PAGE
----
Ripples raced across the sphere’s surface, like the waves behind the departing refugee ships. The siren dropped several bone-shaking octaves as it faded away.

The protestors roared when Captain Set pulled his hand out and raised it in triumph. He turned and looked at the crowd, but they fell silent, eyes widening.

A man pointed at him and yelled, “The air! Protect him from the air!”

Captain Set lowered his hand as pieces of his glove flaked off and blew away in the wind. He dropped to the pier and writhed in agony. Kaia winced at the memory of the time a fern thorn poked a pinhole in her habsew and let in the same hot, acidic air. The camera zoomed in on Captain Set’s face as it scrunched up in pain.

“MAKE THEM STOP!” he yelled, but the nanomechs pulled his protective suit apart molecule-by-molecule, just as Kaia had seen them do to the miniature model city in class. A few people helped Captain Set to his feet and rushed toward a small boat. They lowered him into its berth and sped away as the pier disintegrated behind them.

The camera zoomed out to a wide view of the city. Kaia’s breath lodged in her throat. The Council’s deconstruction plan, unleashed, was terrifying. The nanomech sphere melted into a thousand glistening rivers, flowing across the waterfront toward downtown Tremva. Within seconds, the seawall turned to a pile of gray dust, and the harbor-front transit tube sank into the shoreline. Everything Jacana-made was broken down to its most basic elements and returned to the bare soil below. The silver tendrils advanced through the city streets and scaled the city’s empty skytowers.

Except—Kaia gripped the viewpad hard, knowing what was about to come—they were not quite empty.

Near the top of one of the apartment buildings, at least 150 floors up, a bulky white habsew suit stood out against the dingy gray of a balcony. The video closed in on the man. A small furry animal flicked its tail while it shuddered in his arms. A pet affi, she recognized. He stood, stroking its tiny body with one hand and leaned over the balcony rail. Streams of nanomechs climbed past him to the top of the building. He stepped back and seemed to look straight at the camera. He held the animal close as the balcony melted away beneath his feet. Kaia’s heart sank, like it did every time, as he plummeted into the massive cloud of dust, still cradling the pet affi.

Distant thunder rumbled beyond the facility wall, startling her from the image on the screen. The patter of rain rose above its usual din.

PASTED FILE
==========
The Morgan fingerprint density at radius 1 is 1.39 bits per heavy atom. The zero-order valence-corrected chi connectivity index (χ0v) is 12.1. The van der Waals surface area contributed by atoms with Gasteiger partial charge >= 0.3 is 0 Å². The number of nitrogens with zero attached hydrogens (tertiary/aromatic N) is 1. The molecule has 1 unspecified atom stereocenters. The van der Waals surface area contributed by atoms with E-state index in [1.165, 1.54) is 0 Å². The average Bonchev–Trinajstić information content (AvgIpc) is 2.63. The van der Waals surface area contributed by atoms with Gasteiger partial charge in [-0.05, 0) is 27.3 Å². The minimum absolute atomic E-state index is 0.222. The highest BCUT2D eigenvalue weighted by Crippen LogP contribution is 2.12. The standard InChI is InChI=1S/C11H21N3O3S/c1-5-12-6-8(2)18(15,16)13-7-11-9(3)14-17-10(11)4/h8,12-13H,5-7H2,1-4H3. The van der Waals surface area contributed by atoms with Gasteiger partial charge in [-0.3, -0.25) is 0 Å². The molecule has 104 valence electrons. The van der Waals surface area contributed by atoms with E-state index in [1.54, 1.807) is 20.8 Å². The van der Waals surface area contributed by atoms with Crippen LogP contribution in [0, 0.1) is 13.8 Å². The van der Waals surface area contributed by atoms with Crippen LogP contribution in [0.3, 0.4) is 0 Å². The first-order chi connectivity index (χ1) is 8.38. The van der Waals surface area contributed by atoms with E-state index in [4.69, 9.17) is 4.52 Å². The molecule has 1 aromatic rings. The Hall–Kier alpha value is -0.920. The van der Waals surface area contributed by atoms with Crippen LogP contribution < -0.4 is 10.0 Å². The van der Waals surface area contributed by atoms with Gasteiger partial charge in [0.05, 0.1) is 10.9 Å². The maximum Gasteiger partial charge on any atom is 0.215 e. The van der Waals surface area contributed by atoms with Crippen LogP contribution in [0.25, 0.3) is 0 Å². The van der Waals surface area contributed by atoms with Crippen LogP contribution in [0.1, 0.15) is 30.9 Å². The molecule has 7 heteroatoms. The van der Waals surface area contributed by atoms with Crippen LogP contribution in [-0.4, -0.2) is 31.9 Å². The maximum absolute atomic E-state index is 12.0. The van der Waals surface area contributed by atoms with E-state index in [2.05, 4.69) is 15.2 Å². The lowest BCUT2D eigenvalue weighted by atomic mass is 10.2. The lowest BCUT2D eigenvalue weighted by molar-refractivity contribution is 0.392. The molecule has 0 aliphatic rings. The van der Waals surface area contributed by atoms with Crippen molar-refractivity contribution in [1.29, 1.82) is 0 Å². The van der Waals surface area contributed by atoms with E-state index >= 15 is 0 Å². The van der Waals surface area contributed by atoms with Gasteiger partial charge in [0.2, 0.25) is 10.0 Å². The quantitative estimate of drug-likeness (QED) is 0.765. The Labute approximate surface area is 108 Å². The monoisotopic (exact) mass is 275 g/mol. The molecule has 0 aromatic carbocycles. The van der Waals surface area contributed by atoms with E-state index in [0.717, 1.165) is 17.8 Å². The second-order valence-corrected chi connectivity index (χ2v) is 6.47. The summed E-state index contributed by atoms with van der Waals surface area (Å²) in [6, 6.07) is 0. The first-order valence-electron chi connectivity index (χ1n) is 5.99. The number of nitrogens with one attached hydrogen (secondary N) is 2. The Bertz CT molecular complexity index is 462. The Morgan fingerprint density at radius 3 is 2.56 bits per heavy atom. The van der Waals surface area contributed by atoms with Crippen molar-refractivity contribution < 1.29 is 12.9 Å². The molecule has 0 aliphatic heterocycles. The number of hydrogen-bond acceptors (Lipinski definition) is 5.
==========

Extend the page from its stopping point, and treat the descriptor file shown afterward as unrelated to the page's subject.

“Pause,” she said. She squeezed her damp eyes shut and let go of the viewpad. It slid down her legs, coming to rest against her stomach.

Kaia first witnessed the Tremva deconstruction on her viewscreen with her parents two days ago. They explained why deconstruction was necessary. She understood that most cities could not survive sea level rise, or droughts, or hypercanes, or the many other things a warming planet had in store for her civilization. Yet her young mind still struggled to comprehend it all. That destructions like this would happen over and over in every single city except one: Puna, her home. She missed it even though she also loved being at the wildlife refuge. She knew it would never be the way it was when her family left for the assignment, because the Council was sending so many refugees there, to the last place not ruined by climate change.

Kaia pulled the blanket away and shut off the viewpad. Her gaze settled on a photo taped to the bottom of the top bunk. Her father’s eyes were wide in mock terror while she sat on her his lap, laughing. A phara eye the size of a dinner plate and a gigantic mouth of jagged teeth loomed through the thick glass behind them. She remembered how warm and full her heart felt, like it might burst even, when earlier that day her parents accepted the assignment to the phara wildlife refuge. Best of all, the Council said they could take Kaia with them. They went straight to Puna’s zoo to celebrate. At the phara enclosure, Kaia impressed everyone as she rattled off facts about the ferocious giants to other kids, and adults, in an impromptu lecture on how there was only one phara nesting ground left on the planet of Nu and how important it was to save them. She grinned from ear-to-ear when a zookeeper thanked her for educating the visitors, because the zoo received more donations than ever before.

My family, she thought, smiling at the picture. Her thoughts wandered back to the man left behind in the skytower, and she frowned. After the accident, the newsfeed reporter found out who the man was and shared a photo of him with his family standing under dappled rays of light shining through an artificial tree canopy. Kaia recognized the background as the old-growth forest exhibit at Puna’s Natural History Museum. The man and woman wore wide smiles, hands resting on the shoulders of their two cute kids. The girl was a toddler, and the boy looked about Kaia’s age with his awkward grin. Maybe she could figure out which school he was going to after the Council resettled his family. The viewpad should have that information, she knew, and turned it back on when a familiar thud rattled the bed frame. She set the viewpad down and pressed her ear to the exterior wall to listen again. There—another thud, distant but unmistakable.